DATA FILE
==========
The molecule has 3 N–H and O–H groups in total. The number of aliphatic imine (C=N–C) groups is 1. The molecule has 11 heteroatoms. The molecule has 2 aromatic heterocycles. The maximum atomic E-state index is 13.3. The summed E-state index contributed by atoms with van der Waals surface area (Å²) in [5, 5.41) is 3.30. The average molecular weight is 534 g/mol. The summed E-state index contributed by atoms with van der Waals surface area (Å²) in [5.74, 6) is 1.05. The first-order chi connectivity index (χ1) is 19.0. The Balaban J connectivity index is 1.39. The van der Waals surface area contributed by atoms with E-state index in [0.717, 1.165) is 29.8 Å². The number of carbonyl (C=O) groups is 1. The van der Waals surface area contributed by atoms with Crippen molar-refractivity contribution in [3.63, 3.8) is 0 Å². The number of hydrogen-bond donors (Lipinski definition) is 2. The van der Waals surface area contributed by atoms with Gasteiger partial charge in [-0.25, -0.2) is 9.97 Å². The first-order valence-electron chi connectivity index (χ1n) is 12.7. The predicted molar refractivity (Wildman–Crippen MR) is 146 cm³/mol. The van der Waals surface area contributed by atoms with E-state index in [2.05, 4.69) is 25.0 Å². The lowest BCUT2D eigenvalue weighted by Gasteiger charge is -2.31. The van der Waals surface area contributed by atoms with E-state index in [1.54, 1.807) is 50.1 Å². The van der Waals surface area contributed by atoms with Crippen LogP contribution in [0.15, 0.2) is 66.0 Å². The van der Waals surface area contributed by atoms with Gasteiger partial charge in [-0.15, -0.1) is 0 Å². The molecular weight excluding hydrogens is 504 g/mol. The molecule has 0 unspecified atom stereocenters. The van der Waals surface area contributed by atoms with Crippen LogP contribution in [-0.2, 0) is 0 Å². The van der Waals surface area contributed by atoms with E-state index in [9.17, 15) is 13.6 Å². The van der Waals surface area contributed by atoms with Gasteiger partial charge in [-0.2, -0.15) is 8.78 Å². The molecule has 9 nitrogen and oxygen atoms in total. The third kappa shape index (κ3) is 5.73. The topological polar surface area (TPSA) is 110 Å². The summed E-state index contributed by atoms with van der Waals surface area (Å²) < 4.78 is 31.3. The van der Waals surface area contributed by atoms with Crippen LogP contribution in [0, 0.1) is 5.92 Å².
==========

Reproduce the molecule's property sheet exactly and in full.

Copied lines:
The molecule has 3 N–H and O–H groups in total. The number of aliphatic imine (C=N–C) groups is 1. The molecule has 11 heteroatoms. The molecule has 2 aromatic heterocycles. The maximum atomic E-state index is 13.3. The summed E-state index contributed by atoms with van der Waals surface area (Å²) in [5, 5.41) is 3.30. The average molecular weight is 534 g/mol. The summed E-state index contributed by atoms with van der Waals surface area (Å²) in [5.74, 6) is 1.05. The first-order chi connectivity index (χ1) is 19.0. The Balaban J connectivity index is 1.39. The van der Waals surface area contributed by atoms with E-state index in [0.717, 1.165) is 29.8 Å². The number of carbonyl (C=O) groups is 1. The van der Waals surface area contributed by atoms with Crippen molar-refractivity contribution in [3.63, 3.8) is 0 Å². The number of hydrogen-bond donors (Lipinski definition) is 2. The van der Waals surface area contributed by atoms with Gasteiger partial charge in [-0.25, -0.2) is 9.97 Å². The first-order valence-electron chi connectivity index (χ1n) is 12.7. The predicted molar refractivity (Wildman–Crippen MR) is 146 cm³/mol. The van der Waals surface area contributed by atoms with E-state index in [2.05, 4.69) is 25.0 Å². The lowest BCUT2D eigenvalue weighted by Gasteiger charge is -2.31. The van der Waals surface area contributed by atoms with E-state index in [1.54, 1.807) is 50.1 Å². The van der Waals surface area contributed by atoms with Crippen LogP contribution in [0.15, 0.2) is 66.0 Å². The van der Waals surface area contributed by atoms with Gasteiger partial charge in [-0.15, -0.1) is 0 Å². The molecular weight excluding hydrogens is 504 g/mol. The molecule has 0 unspecified atom stereocenters. The van der Waals surface area contributed by atoms with Crippen LogP contribution in [-0.2, 0) is 0 Å². The van der Waals surface area contributed by atoms with E-state index in [9.17, 15) is 13.6 Å². The van der Waals surface area contributed by atoms with Gasteiger partial charge in [-0.2, -0.15) is 8.78 Å². The molecule has 9 nitrogen and oxygen atoms in total. The third kappa shape index (κ3) is 5.73. The topological polar surface area (TPSA) is 110 Å². The summed E-state index contributed by atoms with van der Waals surface area (Å²) < 4.78 is 31.3. The van der Waals surface area contributed by atoms with Crippen LogP contribution in [0, 0.1) is 5.92 Å².